Michele Sarfatti, The Jews in Mussolini’s Italy – From Equality to Persecution, The University of Wisconsin, 2007
Often overshadowed by the persecution of Jews in Germany, the treatment of Jews in fascist Italy comes into sharp focus in this volume by Italian historian Michele Sarfatti. Using thorough and careful statistical evidence to document how the Italian social climate changed from relatively just to irredeemably prejudicial, Sarfatti begins with a history of Italian Jews in the decades before fascism–when Jews were fully integrated into Italian national life–and provides a deft and comprehensive history from fascism’s rise in 1922 to its defeat in 1945.
“This rich and compassionate study of the plight of Italy’s Jews combines vivid narrative with scrupulous historical accuracy.”—Booklist
“Michele Sarfatti has challenged and effectively demolished the myth that Italian fascism was simply aping Hitler’s Germany in its creation of the racial laws against the Jews. He describes the independent genesis of Mussolini’s racial policy and its distinct character.”—Alexander Stille, author of The Sack of Rome and Benevolence and Betrayal: Five Italian Jewish Families under Fascism
Il Duce’s Own Idea, Alessandro Cassin, The Forward
In 1934, Benito Mussolini famously declared that “there has never been antisemitism in Italy.” A mere four years later, after abandoning his Jewish mistress of 27 years, he passed his infamous racial laws.
Michele Sarfatti’s “The Jews in Mussolini’s Italy” explains this startling reversal, providing new interpretations of an often misunderstood aspect of Holocaust history. The most comprehensive work to date, this expanded English edition is destined to become the definitive text on the subject. Sarfatti, director of the Centro di Documentazione Ebraica Contemporanea in Milan, chronicles the history of Italian Jews from Mussolini’s rise to power in 1922 to his downfall in 1945.
Based on newly discovered documents and an abundance of statistical data, the book demonstrates that, contrary to popular belief, Mussolini’s policies toward the Jews were independently conceived and implemented, and not — as some have argued — a late concession to Hitler’s war against the Jews. Despite Il Duce’s alliance with Hitler, “only” about 7,000 Italian Jews (16.3% of the Jewish population) died in Nazi death camps. Moreover, documented instances of Italians risking their lives to save Jews abound—a fact that reinforced the perception of Italians as “brava gente” (“good people,” the kind who helped preserve Jewish lives).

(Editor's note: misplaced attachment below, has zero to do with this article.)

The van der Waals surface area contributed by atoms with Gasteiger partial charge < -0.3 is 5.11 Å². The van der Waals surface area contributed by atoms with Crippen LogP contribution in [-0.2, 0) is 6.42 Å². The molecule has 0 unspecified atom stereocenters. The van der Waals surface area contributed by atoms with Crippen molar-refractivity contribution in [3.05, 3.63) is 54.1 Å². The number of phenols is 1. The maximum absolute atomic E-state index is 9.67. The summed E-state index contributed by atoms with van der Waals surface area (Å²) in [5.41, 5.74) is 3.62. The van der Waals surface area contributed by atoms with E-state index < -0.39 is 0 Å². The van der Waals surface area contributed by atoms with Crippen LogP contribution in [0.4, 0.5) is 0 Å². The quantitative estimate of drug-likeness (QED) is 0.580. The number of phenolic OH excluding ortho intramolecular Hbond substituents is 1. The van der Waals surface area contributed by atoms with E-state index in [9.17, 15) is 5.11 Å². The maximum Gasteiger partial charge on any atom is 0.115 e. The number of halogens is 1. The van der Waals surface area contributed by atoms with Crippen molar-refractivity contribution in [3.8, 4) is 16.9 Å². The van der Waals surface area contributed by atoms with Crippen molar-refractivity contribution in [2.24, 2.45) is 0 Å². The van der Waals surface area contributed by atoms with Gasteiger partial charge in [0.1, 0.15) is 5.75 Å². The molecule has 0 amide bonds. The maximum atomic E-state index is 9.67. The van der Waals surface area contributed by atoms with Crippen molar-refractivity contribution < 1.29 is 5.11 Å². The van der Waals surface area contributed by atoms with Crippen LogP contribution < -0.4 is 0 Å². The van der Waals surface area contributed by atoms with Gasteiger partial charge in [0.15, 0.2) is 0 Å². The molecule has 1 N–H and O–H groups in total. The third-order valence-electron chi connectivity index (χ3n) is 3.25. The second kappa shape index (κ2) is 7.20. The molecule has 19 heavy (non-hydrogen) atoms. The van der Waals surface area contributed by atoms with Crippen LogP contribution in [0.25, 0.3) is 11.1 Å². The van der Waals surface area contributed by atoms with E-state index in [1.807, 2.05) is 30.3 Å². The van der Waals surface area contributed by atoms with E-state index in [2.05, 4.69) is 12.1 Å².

The book draws a three-dimensional picture of Jewish life in Fascist Italy in all its variety and nuanced complexity. There were Jews who at first adhered enthusiastically to Mussolini’s program, others were among the first to organize antifascist activities, as well as many who hoped to remain neutral. The range of activities of Italian Jews extended from academics and professionals all the way to shop keepers and panhandlers. What emerges is a heterogeneous population that professed varying degrees of religious identity and many different levels of assimilation.
Jews were so well integrated into Italian society that by 1922 when Mussolini took power, they were in every branch of government, including the military, and were represented all across the political spectrum. But antisemitic sentiment in Italy, as Sarfatti shows, can be traced far back. As he argues, the leftovers of the medieval Catholic anti-Judaism provided fertile grounds for anti-Jewish nationalism, which in turn fed Fascist antisemitism. The rise of an antisemitic ideology escalated with Italy’s colonial war in Abyssinia of 1935. The Fascists first developed the concept of “Difesa della razza” (“defense of the race”) in dominating the black population of the African colony. At this early stage, this doctrine had parallels only in Nazi Germany and was completely absent in the rhetoric of Fascist movements, from Spain to Hungry, Romania and Poland.
Among the author’s many original claims, he maintains that the seeds of antisemitism were present in the Fascist regime since its inception, though antisemitism was not yet official policy. With a multitude of documented examples, the book follows the antisemitic crescendo in both official political discourse and practice. As early as 1934, the office of the Interior Ministry pressed for the replacement of Ferrara’s mayor: “It has been brought to our attention that the local citizenry feels displeasure to have a mayor of the Israelite religion at the head of the city’s administration. Therefore, it is desirable that he be replaced with a Catholic mayor.” In 1938, the Italian dictator passed and enforced the racial laws, in many respects even more restrictive than anti-Jewish legislation in Nazi Germany, and Italy became an officially antisemitic country. Sarfatti stresses that Mussolini was never pressured by Hitler regarding racial policies. Italians on the whole did not protest the laws until their lethal consequences became clear. By 1943, the Fascists began confiscating Jewish property and rounding up Jews for deportation, and abruptly many of those who had not protested against anti-Jewish laws rushed to save Jews.
Sarfatti’s meticulous reconstruction of the events of late 1943, when both the Nazi and the Fascist were arresting Italian Jews, clarifies the joint efforts of the two regimes. Although his collection of data sometimes interrupts his narrative, the book is a compelling read and a major contribution to a more sophisticated understanding of antisemitism in Fascist Italy.